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A Sketch of the New Zealand War

Waitini and Wiremu Kingi VIII

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Waitini and Wiremu Kingipage 72page break
Portrait of Wiremu Tamihana

Nga Wiremu Tamihana: The King Maker

page 73 VIII

Here is Donald McLean's story about Waitini:—

It is easy to understand the character and position of a man like Waitini amongst such a race. He was worthy of it all—genial, kindly, unassuming, brave; and what a hero he looked! He was six foot four, twenty-one stone weight, without a particle of spare flesh on him. I saw him naked. He had muscles like iron bands, a head like a Roman emperor, and a heart in loyalty and simplicity like a child's.

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When the great wave of enthusiasm for national independence swept over Maoridom, Waitini, with a chosen band of 140 men, went down to Taranaki to fight for the cause.

Waitini Taiporutu was a sucking babe in Wiremu Kingi's hands. Wiremu Kingi was a diplomatist. He was amongst the Maori a counsel chief; that is, a politician. Waitini Taiporutu was a war chief, a soldier.

Wi Tamihana te Waharoa was a counsel chief of the Ngatiawa, Waitini's tribe. Tamihana besought Waitini not to go to the Taranaki war. "You are a great warrior," said he. "We cannot spare you. The trouble is coming home to us. I see it. You are a great baby, too—guileless as an innocent girl. You are my sister's son and the pride of your race. Wiremu Kingi is a subtle, white man's Maori, without any special sense of honour. He will entrap you, and you will be lost. You weaken our tribe by taking away the pick of our young men; and when it is all over, the Ngatimaniopoto will turn and rend us. The future of our race is in your hands; stand fast, and wait. In due time, I will find you fighting enough."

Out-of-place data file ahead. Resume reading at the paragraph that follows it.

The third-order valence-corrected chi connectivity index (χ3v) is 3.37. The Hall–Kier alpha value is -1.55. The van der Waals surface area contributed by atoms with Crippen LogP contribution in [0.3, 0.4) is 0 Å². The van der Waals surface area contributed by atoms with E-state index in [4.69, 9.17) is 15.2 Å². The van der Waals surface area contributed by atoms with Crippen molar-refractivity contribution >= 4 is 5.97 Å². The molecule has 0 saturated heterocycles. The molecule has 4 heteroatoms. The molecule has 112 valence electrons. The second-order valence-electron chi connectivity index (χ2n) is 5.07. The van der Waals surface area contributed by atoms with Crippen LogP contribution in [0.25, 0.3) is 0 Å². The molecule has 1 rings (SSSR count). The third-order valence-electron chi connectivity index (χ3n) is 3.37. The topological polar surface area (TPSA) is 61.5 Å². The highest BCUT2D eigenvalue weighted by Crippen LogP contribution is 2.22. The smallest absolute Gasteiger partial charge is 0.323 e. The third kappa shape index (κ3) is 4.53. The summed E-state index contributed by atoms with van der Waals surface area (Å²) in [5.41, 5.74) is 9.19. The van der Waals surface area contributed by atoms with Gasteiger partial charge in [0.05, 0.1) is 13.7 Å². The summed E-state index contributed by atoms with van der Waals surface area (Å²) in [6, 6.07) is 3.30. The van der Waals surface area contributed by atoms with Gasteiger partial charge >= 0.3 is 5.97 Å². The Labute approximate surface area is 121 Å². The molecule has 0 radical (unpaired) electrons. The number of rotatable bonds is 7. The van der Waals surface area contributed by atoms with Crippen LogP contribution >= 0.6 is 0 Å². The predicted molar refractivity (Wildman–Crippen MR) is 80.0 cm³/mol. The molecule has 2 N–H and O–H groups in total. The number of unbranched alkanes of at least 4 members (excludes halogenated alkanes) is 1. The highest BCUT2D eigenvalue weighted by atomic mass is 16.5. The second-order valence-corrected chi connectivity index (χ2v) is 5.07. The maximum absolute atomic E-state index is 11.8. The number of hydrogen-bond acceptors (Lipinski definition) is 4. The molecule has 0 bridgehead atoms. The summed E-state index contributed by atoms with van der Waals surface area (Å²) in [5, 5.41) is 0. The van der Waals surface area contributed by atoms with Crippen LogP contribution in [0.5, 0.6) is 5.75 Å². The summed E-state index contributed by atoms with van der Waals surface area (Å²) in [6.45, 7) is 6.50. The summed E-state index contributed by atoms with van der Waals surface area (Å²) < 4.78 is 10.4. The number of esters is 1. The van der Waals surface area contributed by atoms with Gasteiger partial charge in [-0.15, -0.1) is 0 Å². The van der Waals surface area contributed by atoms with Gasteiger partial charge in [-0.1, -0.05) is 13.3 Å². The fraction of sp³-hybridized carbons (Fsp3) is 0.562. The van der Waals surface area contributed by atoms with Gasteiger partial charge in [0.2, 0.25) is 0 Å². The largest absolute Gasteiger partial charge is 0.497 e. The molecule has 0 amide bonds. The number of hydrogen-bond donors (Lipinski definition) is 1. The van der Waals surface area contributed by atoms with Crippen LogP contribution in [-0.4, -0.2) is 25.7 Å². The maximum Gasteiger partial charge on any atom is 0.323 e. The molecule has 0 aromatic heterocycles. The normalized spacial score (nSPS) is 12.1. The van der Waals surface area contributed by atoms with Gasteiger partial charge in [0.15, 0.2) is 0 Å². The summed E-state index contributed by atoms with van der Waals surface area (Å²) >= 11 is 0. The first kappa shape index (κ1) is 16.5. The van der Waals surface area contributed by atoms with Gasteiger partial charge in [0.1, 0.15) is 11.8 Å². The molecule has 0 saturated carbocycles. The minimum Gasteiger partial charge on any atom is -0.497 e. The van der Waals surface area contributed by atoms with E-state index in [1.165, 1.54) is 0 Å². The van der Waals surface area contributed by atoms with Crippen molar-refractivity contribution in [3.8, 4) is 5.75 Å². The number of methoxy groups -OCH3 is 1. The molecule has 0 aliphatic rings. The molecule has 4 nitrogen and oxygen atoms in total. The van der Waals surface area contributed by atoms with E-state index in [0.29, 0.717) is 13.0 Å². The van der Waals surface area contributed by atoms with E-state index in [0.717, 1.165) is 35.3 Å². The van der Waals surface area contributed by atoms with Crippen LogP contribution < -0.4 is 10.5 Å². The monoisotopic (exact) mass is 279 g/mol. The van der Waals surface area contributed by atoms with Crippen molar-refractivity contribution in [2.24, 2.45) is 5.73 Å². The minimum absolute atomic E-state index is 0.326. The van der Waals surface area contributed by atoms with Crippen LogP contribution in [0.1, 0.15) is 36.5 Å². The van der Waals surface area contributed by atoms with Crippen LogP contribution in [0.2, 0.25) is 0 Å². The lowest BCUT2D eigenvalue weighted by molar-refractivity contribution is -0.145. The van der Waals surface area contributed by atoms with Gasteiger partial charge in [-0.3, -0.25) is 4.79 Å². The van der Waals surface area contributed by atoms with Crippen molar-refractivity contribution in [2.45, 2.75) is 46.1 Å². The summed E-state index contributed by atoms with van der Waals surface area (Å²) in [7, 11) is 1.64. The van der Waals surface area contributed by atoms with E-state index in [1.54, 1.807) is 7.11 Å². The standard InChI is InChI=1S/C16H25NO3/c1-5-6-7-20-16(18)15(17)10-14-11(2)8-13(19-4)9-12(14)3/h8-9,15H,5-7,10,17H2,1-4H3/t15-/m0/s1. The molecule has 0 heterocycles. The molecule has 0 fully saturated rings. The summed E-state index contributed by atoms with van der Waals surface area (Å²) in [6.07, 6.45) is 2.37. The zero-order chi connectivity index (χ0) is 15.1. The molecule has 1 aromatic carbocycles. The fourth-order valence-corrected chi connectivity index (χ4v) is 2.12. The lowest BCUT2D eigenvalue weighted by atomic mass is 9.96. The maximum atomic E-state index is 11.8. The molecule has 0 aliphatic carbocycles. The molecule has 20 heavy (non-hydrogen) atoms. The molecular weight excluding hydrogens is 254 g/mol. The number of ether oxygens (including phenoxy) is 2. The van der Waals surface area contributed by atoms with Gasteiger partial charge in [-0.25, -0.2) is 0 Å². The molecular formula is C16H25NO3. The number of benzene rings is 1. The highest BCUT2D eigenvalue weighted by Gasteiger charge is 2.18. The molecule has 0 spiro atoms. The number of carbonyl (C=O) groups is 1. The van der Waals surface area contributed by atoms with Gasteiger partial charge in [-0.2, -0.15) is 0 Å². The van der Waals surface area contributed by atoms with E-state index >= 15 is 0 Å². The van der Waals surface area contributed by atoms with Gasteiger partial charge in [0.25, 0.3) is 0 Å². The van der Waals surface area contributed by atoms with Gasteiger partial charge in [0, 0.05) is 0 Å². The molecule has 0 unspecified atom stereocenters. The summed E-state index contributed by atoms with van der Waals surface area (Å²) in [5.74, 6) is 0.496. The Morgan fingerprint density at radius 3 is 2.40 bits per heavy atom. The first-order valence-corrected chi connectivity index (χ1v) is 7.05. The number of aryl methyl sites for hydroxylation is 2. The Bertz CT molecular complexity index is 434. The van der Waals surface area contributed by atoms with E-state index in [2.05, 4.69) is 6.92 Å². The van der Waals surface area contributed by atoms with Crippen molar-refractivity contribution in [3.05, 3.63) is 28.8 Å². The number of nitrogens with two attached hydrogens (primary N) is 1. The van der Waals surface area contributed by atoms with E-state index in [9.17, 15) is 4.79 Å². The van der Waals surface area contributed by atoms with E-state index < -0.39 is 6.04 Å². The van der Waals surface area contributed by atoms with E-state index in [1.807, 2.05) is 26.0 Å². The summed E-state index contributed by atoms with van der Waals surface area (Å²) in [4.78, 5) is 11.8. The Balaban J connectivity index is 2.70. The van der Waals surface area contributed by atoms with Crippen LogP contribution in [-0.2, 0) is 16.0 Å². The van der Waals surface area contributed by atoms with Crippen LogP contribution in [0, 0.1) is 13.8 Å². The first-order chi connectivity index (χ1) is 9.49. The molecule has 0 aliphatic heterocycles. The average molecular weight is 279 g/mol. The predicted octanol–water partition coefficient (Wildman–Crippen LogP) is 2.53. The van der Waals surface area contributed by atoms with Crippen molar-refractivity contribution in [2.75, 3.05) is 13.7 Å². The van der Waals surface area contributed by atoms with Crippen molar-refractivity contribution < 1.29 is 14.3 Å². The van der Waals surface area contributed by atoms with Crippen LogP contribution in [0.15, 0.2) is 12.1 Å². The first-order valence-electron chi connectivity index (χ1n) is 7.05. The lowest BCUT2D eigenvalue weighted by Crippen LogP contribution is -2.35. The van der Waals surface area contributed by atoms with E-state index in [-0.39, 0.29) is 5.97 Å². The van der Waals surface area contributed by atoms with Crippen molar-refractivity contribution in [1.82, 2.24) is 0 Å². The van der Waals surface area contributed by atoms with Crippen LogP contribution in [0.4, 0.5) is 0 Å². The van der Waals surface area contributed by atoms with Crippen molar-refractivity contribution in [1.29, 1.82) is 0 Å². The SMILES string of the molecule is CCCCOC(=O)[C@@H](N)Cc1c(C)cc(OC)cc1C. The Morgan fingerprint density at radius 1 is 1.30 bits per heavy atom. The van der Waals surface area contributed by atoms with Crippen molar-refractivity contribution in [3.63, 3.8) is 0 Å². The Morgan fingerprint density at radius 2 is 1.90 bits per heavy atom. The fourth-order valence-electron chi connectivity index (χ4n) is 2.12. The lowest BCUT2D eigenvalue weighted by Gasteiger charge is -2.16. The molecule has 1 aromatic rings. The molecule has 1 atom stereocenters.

In spite of it all, Waitini would go to the war. The fever was in his blood.

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The Battle of Mahoetahi.

Mahoetahi lay about five or six miles to the north of New Plymouth. It was a knoll with sides sloping irregularly. Somewhat egg-shaped, it was almost surrounded by a flax and raupo swamp. It was easily approachable on the north-east, where a dry ridge led from the open plain right up to the brow of the knoll.

When Waitini arrived at Waitara and joined forces with Wiremu Kingi, he carried things with a high hand. Haperona, a slave by birth, was Wiremu Kingi's fighting chief, a little, fiery man, with a jealous temper and great military talent. On Waitini's arrival, Haperona was relegated to an insignificant position. Wiremu Kingi was a man of imagination, with a practical turn for affairs. He was not carried away by any Utopian idea of Maori nationality. He had lived too long among white men of high intellectual order to deceive himself. He was at Waikanae the personal friend of Archdeacon Hadfield, a distinguished missioner, who had been educated at one of our great English universities. Archdeacon Hadfield united to great enthusiasm for the Church scholarly attainments of page 77a high character. He was by nature meant for a constitutional lawyer. Divine faith turned him into an apostle. Wiremu Kingi sat at his feet, and became an enthusiast for the British Constitution. Wiremu was forced into war by Governor Gore Brown's pragmatic incapacity.